The sun is out, all the layers of clothing come off, and it’s the perfect temperature…. for you! For your dog, who can’t just lose the layers, summer can be all too hot!
Dogs can have the same issues in hot weather as people do – heatstroke, sunburn and, most dangerously, dehydration. But not to worry, by taking action and following these great tips on how to keep your dog cool in thhe summer heat, both you and your dog will be able to have fun in the sun.
Dogs die in hot cars
The car is the ultimate deathtrap for dogs. Leaving the window cracked? Still dangerous as a car can go from normal temperature to a sauna in minutes. Cloudy days or shaded areas do not reduce the hazard of overheating. The sun moves throughout the day and clouds could intensify the heat, so it’s quite simple: NEVER, NEVER, EVER leave a dog in a car for any length of time!
Visit the vet and get a full check-up before the summer season. Mosquitoes are buzzing around and they carry the larvae for heartworm. Ensure you get your dog tested and cleared so that you can start preventative measures immediately. Summer is also flea and tick season, ask your vet for recommendations on effective flea and tick control.
Bring lots of water
If you take your dog on a road trip, always carry at least 2 litres of cool water and a bowl to drink from.
Play in the sun
Leave playtime, walks or runs to early mornings or evenings, it’s cooler. Avoid playtime after meals and if the weather is humid.
Mind the step
You know what it’s like when you walk on asphalt or stones on a hot summer’s day and you feel the burn on your feet. Dogs feel this too so when it’s too hot for you to walk barefoot, it can also be hot enough to burn the pads on your dog’s feet. Heat waves causes dehydration rapidly, so leave the walks and runs to cooler part of the day.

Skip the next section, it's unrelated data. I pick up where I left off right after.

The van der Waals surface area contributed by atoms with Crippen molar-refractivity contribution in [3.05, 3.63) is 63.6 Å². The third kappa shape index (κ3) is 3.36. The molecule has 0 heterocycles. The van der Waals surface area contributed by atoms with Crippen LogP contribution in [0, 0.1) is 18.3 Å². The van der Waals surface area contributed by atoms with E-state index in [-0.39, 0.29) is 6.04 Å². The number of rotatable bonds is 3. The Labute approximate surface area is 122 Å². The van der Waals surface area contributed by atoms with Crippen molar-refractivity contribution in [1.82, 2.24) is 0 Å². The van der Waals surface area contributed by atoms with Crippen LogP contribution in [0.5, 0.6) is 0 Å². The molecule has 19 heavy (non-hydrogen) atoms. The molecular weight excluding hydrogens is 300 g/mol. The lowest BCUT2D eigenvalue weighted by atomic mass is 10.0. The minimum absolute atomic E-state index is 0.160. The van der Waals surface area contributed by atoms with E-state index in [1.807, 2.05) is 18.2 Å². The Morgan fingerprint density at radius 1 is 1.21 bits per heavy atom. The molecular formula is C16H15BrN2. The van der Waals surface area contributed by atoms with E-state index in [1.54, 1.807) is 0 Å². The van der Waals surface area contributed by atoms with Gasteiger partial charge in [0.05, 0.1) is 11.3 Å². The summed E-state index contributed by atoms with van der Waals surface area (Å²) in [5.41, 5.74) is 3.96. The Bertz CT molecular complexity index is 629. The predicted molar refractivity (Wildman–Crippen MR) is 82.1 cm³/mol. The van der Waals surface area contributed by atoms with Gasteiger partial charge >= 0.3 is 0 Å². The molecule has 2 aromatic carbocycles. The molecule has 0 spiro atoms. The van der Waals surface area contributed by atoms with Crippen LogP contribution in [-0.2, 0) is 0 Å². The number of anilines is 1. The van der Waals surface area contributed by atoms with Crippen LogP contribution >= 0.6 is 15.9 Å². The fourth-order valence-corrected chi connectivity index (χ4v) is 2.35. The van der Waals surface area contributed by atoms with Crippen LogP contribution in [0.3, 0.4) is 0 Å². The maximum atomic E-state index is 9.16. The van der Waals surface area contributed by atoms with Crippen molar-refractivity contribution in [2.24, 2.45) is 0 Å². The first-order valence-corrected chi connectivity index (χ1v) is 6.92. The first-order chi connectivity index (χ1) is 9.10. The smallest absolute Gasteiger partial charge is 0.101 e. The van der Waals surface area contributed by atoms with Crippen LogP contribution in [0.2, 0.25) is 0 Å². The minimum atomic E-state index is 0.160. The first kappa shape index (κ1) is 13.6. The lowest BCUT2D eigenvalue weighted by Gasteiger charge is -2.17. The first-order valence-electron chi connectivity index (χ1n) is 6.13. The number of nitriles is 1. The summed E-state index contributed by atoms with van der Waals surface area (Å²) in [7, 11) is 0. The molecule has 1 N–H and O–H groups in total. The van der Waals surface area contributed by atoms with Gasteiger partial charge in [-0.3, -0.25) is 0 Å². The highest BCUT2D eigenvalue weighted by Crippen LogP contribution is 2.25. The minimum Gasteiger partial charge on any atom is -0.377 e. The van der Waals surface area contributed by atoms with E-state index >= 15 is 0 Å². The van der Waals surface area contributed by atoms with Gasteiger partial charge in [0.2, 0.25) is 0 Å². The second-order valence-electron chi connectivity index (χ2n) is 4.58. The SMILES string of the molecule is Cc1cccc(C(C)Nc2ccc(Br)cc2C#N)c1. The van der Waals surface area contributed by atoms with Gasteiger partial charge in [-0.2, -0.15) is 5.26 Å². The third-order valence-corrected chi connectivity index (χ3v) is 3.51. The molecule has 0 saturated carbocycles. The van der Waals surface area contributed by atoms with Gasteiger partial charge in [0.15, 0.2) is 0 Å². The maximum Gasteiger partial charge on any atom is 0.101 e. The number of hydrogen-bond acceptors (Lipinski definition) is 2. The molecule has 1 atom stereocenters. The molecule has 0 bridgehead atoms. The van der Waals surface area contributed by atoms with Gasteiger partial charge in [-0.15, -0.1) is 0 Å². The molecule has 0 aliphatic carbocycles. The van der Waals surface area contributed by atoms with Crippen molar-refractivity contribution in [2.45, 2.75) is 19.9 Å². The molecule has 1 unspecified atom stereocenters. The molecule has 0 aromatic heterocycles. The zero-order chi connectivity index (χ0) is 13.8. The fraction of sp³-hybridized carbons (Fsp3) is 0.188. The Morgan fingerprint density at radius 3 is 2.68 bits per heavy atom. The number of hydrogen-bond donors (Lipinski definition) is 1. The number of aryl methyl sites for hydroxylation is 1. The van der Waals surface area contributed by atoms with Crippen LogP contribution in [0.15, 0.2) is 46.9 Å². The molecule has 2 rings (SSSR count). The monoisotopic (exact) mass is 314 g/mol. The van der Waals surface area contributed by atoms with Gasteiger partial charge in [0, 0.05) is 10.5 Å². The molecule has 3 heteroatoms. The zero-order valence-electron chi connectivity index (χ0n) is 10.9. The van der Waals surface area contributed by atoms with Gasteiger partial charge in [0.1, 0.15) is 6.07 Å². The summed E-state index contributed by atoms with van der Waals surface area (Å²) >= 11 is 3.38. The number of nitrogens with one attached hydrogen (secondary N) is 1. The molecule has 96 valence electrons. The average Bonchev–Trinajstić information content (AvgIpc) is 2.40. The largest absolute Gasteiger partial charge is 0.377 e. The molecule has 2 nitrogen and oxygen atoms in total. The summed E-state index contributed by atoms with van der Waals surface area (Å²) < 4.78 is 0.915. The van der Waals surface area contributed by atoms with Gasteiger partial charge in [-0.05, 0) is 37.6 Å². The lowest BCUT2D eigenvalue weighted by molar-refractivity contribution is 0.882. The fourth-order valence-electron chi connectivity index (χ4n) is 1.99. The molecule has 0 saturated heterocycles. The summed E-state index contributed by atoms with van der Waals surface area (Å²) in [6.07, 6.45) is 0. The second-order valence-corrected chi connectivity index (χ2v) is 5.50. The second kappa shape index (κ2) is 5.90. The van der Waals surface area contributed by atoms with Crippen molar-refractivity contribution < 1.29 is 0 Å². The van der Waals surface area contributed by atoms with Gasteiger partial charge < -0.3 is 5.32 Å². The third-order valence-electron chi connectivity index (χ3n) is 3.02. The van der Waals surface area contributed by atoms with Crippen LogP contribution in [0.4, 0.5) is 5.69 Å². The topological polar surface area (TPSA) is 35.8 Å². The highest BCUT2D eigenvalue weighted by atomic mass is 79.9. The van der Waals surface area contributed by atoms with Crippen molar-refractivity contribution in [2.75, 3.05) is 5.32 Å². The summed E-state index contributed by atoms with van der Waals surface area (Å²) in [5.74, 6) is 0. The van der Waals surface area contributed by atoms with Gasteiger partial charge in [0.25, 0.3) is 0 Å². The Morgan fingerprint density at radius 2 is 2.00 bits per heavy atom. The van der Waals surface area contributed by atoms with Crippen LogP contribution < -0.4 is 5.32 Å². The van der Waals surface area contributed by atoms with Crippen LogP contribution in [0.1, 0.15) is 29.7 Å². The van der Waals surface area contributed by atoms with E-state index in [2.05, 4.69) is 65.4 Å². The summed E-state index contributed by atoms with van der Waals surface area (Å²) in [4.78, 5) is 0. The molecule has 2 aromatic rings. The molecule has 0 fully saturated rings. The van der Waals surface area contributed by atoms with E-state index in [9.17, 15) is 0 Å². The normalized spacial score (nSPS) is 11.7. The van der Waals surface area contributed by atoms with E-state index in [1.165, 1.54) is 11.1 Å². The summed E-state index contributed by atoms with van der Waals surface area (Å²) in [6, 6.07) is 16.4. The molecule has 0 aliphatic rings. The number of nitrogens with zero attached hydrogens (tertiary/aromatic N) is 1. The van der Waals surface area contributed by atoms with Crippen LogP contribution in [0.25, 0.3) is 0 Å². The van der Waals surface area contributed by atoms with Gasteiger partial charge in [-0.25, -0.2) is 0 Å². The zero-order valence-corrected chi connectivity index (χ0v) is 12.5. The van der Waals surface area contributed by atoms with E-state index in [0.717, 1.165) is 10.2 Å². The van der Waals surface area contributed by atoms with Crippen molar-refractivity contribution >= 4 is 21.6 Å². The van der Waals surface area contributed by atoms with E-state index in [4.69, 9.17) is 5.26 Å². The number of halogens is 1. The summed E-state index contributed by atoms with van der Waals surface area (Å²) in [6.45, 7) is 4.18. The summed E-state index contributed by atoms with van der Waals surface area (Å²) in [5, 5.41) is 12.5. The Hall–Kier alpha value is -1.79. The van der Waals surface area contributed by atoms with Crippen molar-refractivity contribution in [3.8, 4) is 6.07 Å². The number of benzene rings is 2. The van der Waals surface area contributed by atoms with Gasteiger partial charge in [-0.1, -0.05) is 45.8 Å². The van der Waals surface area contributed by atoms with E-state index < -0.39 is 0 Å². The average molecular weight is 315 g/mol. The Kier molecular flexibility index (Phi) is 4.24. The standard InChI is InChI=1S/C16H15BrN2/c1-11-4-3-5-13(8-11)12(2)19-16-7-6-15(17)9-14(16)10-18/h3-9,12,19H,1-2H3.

Fun on the Beach
Heading to the sandy beach? Pick a shaded area and ensure that your dog has easy access to cooler water. If your dog likes to swim in the ocean, wash them off with fresh water asap as the salt water can do damage to the coat and skin.
If you can, keep your dog indoors on hot days. If you are unable to do so, make sure they have a cool, shaded refuge and plenty of fresh water at all times.
Older dogs, overweight dogs and dogs with medical conditions, like lung or heart disease, should be kept indoors in a cool space on hot days, a room with air-conditioning if possible. Brachycephalic (snub-nosed) dogs such as Pugs, Bulldogs, Boston Terriers, and Shih Tzus can be prone to hot weather issues and should be monitored for signs of overheating.
Summer brings other non-heat related dangers too, including weed sprays, insecticides, and snail baits, so be aware for these hazards in your backyard or at the dog park too. The outside of a car can be dangerous also, with radiator coolants and engine fluids leaking, for example. These fluids have a sweet taste and only a small amount can cause serious complications or death. If you think your dog may have consumed these or any other poisonous hazards, call your vet immediately.
Get a Summer Cut
Dogs with heavy or long coats should be given a nice summer cut before it gets too hot. Ask for a summer cut that cuts the hair to shorter than one inch. Don’t shave your dog down to the skin, as their hair protects them from the sun.
Be careful when you barbecue
Summer is barbeque season, and your dog is most definitely around where there are sausages, right? Well, lighter fluids, matches, fire pits and citronella candles can be harmful to your dog’s health, so stay one step ahead and make sure your dogs are safe.
Think before you open the windows
Open windows can be a potential hazard. Dogs love the outdoors and they may get excited and jump out of windows, even from very high up, if they see people or other dogs playing outside, so be careful when you use open windows as a way of cooling down your house.
At Bow-Wow we make sure all our dogs are safe and comfortable on the hot days and nights in summer… we all love summer, let’s make sure we’re all safe.